# UNCERTAiNTiES iN ECONOMiC ANALYSiS

Due to the nature of the economic analysis, i. e., predicting the way various costs will occur during the life of a solar energy system, a number of uncertainties are involved in the method. The person responsible for the economic analysis of a solar energy system must consider a number of economic parameters and how these will develop in the years to come. A usual technique is to find how these parameters were modified during the previous years and expect that the same behavior will be reflected in the future years. These two periods are usually equal to the expected life of the system. Additionally, the prediction of future energy costs is difficult because international oil prices change according to the quantity supplied by the oil-producing countries. Therefore, it is desirable to be able to determine the effect of uncertainties on the results obtained from an economic analysis.

For a given set of economic conditions, the change in LCS resulting from a change in a particular parameter, say, Ax;-, can be obtained from — {P1Cf1LF – P2(CaAc + Cj)] Ax. (12.38)  When uncertainties exist in more than one parameter, the maximum possible uncertainty is given by     Therefore, the most probable uncertainty in LCS can be written as

From Eq. (12.38), dLCS = d(P1CF1LF) _ d[P2(CgAc + Ct)] dx. dxt dxt

The partial derivatives of the ratios P1 and P2 can be obtained using Eqs. (12.32) and (12.34) for the most crucial parameters, as follows.   For the fuel inflation rate,  For the general inflation rate,

dPL = 1 – Cte dR (1 + d)ne     The partial derivative of the LCS with respect to the solar fraction is

The partial derivatives of all parameters can be seen in (Brandemuehl and Beckman, 1979).

Finally, it is necessary to know the partial derivatives of the PWF values. Using Eqs. (12.17) and (12.18), the following equations can be obtained, as given by Duffie and Beckman (2006).

If i = d,

dPWF(n, i, d) = = _1_ (12 46)

dn 1 + i 1 + d  dPWF(n, i, d) _ n(n — 1)

di 2(1 + i)2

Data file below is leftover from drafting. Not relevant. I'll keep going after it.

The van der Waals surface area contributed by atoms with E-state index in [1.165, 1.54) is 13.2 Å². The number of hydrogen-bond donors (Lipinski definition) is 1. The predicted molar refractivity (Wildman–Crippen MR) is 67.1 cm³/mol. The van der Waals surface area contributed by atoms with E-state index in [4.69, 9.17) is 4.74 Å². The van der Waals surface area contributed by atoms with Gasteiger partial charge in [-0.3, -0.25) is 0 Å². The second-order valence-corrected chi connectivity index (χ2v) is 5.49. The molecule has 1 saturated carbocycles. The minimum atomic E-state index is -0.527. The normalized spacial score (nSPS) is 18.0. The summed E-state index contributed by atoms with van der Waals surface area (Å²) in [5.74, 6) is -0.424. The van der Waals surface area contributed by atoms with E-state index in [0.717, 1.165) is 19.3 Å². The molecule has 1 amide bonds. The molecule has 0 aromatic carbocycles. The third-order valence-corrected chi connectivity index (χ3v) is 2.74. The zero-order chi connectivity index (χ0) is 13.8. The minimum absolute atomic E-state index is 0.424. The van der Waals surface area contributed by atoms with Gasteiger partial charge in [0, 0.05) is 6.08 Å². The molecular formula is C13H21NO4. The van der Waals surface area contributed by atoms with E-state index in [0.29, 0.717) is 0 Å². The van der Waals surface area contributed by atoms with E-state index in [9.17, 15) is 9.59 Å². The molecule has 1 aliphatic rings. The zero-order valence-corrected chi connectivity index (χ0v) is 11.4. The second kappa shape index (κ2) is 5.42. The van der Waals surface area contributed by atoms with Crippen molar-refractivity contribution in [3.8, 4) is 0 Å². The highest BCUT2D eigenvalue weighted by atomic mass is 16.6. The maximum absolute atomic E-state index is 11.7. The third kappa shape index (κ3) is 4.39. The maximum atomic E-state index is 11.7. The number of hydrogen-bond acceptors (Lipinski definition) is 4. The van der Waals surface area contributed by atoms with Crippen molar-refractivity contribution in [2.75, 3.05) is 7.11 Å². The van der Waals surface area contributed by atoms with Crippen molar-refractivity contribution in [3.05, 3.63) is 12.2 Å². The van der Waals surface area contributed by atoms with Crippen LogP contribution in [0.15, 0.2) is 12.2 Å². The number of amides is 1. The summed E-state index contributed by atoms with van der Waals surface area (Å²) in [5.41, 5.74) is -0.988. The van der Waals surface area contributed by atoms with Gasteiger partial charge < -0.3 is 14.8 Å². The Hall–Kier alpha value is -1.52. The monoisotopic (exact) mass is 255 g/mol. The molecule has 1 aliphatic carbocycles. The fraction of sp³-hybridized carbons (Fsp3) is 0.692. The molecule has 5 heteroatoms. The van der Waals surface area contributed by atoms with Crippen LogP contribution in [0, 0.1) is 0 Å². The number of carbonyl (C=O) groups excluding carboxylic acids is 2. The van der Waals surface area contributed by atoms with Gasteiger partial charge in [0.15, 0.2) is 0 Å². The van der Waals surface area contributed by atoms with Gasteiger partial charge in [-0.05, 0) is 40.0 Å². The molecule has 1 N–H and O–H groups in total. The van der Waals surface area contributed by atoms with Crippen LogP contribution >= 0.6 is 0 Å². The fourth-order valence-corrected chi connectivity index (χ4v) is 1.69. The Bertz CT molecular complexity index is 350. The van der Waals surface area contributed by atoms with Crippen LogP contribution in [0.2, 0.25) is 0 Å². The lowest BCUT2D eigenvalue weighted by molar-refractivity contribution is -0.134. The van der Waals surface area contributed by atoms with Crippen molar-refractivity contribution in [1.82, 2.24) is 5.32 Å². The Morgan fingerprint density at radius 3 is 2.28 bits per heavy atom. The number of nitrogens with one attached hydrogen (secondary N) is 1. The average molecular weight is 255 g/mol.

dPWF(n, i, d) _ _ n(n + 1) dd 2(1 + d)2

If i Ф d,   (12.49)   (12.51)

It should be noted that, in order to estimate the uncertainties of more than one variable, the same procedure can be used to determine the appropriate terms in Eqs. (12.39) and (12.40). A much easier way to determine uncertainties is to use a spreadsheet for the calculations. In this case, the change of one or more parame­ters in appropriate cells (e. g., cells containing i, d, iF etc.) causes automatic recal­culation of the spreadsheet, and the new value of LCS is obtained immediately.

Example 12.13

If, in a domestic solar energy system economic analysis, the fuel inflation rate is taken as 8%, find the uncertainty in LCS if the fuel inflation rate is ±2%. The solar energy system replaces 65% of the annual load, the first year fuel cost is \$950, the initial installation cost is \$8,500, ne = 20 years, d = 6%, P1 = 21.137, and P2 = 1.076.

Solution

The LCS of the system without uncertainty is obtained from Eq. (12.31):

LCS = P1CF1FL – P2CS = 21.137 X 950 X 0.65 – 1.076 X 8,500 = \$3,906

The fuel inflation rate affects only P1. Therefore, from Eq. (12.42), for C = 0,

3PL = 8PWF(ne, iF, d)

diF diF  From Eq. (12.50),

212.4

The uncertainty in LCS can be obtained from Eqs. (12.38)-(12.41), all of which give the same result, as only one variable is considered. Therefore, from Eq. (12.38),

ALCS = dLCS AiF

= CF1LF AiF

F1 diF F

= 950 X 0.65 X 212.4 X 0.02 = \$2,623

Therefore, the uncertainty in LCS is almost equal to the two thirds of the originally estimated LCS, and this is for just 2% in uncertainty in fuel inflation rate.

ASSiGNMENT